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Lull at NSE as July’s investment turnover tumbled to N103bn

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  • Expatriates continue to shun market

Investors’ engagement at the Nigerian Stock Exchange (NSE) suffered noticeable decline in July as trade turnover for the month shrank to show loss risk appetite particularly by foreign investors.

The development was in contrast with relaxed lockdown and other measures put in place to restart the Nigerian economy after a breakdown created by Coronavirus pandemic.

Based on the latest report released today by the management of the bourse, turnover suffered decline as trade value stood at N103.21 billion, 19.92 per cent lower than N128.88 billion investors pushed in June, 2020.

The report particularly shows continuous lack of interest by foreign investors in the Nigerian market, a trend that has persisted for some times.

According to the NSE data, foreign participation remained on the low side at N34.59 billion or 33.51 per cent of total trade value in the month.

Consequently, domestic investors continued to dominate activities during the month by transacting N68.62 billion, equivalent to 66.49 per cent of total transaction.

Regardless, both categories of investors lost momentum during the month. Foreign traders push stocks worth N34.59 billion against N56.34 billion in June, while their domestic counterparts followed suit with N68.62 billion relative to N72.54 billion recorded in the previous month.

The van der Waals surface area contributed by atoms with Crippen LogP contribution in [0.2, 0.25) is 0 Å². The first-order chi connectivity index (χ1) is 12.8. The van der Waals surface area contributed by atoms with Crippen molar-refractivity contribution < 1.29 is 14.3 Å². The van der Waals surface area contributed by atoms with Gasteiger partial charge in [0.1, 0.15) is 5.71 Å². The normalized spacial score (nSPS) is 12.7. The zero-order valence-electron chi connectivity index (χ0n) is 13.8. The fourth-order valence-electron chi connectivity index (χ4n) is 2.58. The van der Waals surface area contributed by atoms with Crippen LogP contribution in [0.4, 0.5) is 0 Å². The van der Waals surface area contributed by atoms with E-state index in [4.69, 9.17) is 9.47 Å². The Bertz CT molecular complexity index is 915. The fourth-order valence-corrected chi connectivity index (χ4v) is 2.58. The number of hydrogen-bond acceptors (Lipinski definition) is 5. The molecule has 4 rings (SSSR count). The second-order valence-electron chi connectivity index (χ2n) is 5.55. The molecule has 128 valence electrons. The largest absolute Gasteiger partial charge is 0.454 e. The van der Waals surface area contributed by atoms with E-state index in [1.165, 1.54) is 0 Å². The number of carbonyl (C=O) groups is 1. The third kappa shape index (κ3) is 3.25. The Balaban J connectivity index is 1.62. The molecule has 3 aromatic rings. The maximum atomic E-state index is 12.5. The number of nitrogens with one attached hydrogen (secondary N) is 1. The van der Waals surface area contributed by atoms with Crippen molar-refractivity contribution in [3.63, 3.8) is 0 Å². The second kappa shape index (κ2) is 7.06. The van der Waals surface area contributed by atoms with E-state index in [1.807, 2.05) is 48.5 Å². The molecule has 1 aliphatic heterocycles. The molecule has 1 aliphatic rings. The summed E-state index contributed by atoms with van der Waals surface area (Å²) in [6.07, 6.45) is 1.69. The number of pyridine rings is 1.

Further breakdown of July’s foreign portfolio investment (FPI) data reflect that most participation by the expatriate was targeted at pulling out from the market.

Through the foreign stock traders, the Nigerian economy recorded an inflow of N13.70 billion, against a higher amount of N20.89 billion as the value of funds ejected from it by the expatriates in the same month.

Meanwhile, on a year-to-date basis, foreign investors have staked N143.65 billion and also ejected N287.57 billion, leaving a net capital outflow of N143.92 billion.

According to analysts, the trend of loss of appetite in the Nigerian stocks by the foreign players has seen N2 being repatriated whenever N1 is invested in the market.

They ascribed this to internal economic headwinds confronting the country and the general uncertainties created by Coronavirus (COVID-19) pandemic.

Market observers in some quarters believe that acute scarcity of foreign exchange in Nigeria is a chief factor responsible for foreign investors’ exodus from the domestic bourse as they often spend months before being able to repatriate their money.

“If the forex issue could be tackled, I can bet that the foreign investors know that there is huge opportunity in the market right now as most of the liquid and elite stocks in the market are already undervalued.

“However, for the expatriates, the first thing they will consider before anything is how much the economy can support their need to repatriate whenever they feel like. If that is not happening, they are not ready to be trapped here when their investments should be appreciating elsewhere,” a market player said.

In view of the current situation, while some experts crave return of expatriates, others have called for the encouragement of local investors to do more and continue to claim larger share to prevent the market from falling flat whenever foreign investors resort to sell-offs.

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